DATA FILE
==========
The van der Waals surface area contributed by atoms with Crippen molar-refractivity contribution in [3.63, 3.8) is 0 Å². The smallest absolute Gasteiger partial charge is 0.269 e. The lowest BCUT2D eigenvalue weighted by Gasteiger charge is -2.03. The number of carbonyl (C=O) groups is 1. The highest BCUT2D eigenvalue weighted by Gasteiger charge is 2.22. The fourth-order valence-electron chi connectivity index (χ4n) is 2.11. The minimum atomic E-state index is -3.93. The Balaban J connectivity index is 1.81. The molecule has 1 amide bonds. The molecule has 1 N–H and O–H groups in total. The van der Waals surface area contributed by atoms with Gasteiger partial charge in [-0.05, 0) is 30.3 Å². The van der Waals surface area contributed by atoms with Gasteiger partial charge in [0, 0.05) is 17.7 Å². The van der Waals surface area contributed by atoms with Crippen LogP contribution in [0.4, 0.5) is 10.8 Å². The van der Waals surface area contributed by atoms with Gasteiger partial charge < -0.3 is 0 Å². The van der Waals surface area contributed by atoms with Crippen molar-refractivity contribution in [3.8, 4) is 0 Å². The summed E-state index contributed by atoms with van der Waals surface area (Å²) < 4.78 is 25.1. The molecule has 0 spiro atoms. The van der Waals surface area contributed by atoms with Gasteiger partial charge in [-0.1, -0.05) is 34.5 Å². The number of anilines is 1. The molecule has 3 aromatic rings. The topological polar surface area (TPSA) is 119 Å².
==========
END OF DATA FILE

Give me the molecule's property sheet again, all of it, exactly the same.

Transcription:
The van der Waals surface area contributed by atoms with Crippen molar-refractivity contribution in [3.63, 3.8) is 0 Å². The smallest absolute Gasteiger partial charge is 0.269 e. The lowest BCUT2D eigenvalue weighted by Gasteiger charge is -2.03. The number of carbonyl (C=O) groups is 1. The highest BCUT2D eigenvalue weighted by Gasteiger charge is 2.22. The fourth-order valence-electron chi connectivity index (χ4n) is 2.11. The minimum atomic E-state index is -3.93. The Balaban J connectivity index is 1.81. The molecule has 1 amide bonds. The molecule has 1 N–H and O–H groups in total. The van der Waals surface area contributed by atoms with Gasteiger partial charge in [-0.05, 0) is 30.3 Å². The van der Waals surface area contributed by atoms with Gasteiger partial charge in [0, 0.05) is 17.7 Å². The van der Waals surface area contributed by atoms with Crippen LogP contribution in [0.4, 0.5) is 10.8 Å². The van der Waals surface area contributed by atoms with Gasteiger partial charge < -0.3 is 0 Å². The van der Waals surface area contributed by atoms with Crippen molar-refractivity contribution in [3.8, 4) is 0 Å². The summed E-state index contributed by atoms with van der Waals surface area (Å²) < 4.78 is 25.1. The molecule has 0 spiro atoms. The van der Waals surface area contributed by atoms with Gasteiger partial charge in [-0.1, -0.05) is 34.5 Å². The number of anilines is 1. The molecule has 3 aromatic rings. The topological polar surface area (TPSA) is 119 Å².